Harm Reduction Principles When Dealing with Drug Abuse
Harm reduction in drug use describes a set of practices that reduce the impact of any specific drug-using behaviors. Those who support this idea suggest that using drugs in many people is unavoidable or inevitable, so rather than pushing these individuals into abstinence they would not fully accept, perhaps it is wiser to simply buffer the community from the full effects of addiction gone wild.
Drug harm reduction is a broad principle that effects:
The aim is to decrease the overall consequence of drug abuse:
The idea is not to automatically stop substance abuse but simply to lessen its harmful effects.
One of the most common types of harm reduction is medicated-assisted treatment or MAT for those who have an addiction to opioids such as heroin and prescription painkillers. The most common drugs used in MAT includes:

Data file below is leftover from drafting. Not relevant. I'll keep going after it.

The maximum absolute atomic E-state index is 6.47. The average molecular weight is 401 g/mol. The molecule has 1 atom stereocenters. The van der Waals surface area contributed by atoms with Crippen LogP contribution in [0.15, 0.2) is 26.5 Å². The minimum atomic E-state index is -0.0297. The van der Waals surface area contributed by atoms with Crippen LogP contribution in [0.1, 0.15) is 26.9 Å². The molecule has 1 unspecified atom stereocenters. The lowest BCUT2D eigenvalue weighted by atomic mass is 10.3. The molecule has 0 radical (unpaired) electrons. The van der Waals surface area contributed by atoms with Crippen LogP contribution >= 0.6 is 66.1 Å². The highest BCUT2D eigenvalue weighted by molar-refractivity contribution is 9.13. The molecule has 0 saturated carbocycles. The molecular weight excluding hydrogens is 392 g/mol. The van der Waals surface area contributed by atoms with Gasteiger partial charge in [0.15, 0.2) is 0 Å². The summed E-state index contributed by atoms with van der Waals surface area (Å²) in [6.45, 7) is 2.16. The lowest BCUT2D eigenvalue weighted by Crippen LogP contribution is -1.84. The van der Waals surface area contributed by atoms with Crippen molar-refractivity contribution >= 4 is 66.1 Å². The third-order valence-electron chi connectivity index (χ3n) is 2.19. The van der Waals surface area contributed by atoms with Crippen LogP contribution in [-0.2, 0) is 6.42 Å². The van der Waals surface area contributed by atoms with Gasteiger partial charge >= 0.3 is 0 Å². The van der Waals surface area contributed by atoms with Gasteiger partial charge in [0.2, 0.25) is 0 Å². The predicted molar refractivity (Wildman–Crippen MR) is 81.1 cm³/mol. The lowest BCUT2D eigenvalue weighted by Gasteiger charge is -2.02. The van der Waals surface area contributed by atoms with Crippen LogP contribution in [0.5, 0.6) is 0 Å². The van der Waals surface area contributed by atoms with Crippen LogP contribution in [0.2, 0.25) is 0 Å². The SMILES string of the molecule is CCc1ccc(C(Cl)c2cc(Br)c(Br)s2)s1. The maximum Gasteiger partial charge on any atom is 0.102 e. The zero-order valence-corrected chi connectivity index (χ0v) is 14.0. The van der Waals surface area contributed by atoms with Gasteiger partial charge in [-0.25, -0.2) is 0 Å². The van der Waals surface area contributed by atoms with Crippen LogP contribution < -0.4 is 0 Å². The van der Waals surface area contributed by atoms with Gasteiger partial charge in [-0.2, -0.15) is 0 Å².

Harm reduction can be highly effective. It has shown to especially be helpful for those vets returning from combat zones and is suffering from PTSD as well as a generalized anxiety disorder.
Studies found that in cities having a “needle and syringe” programs on average have an annual reduction in HIV development of 18.6%, while cities with no such programs have an annual average increase of 8.1%.
Other examples of programs of demand reduction include:
- A.R.E. in many cities
- Not Even Once program in Montana
- Sweden’s overall policies on drugs
Another example is the Harm Reduction Therapy Center in Oakland, California that allows clients to continue drinking while setting small but very achievable goals that can include reducing their alcohol intake, not drinking when driving to eventually quitting.
This forward way of thinking might be the only way that the United States can do something to reduce the crisis of drug overdoses in our country today.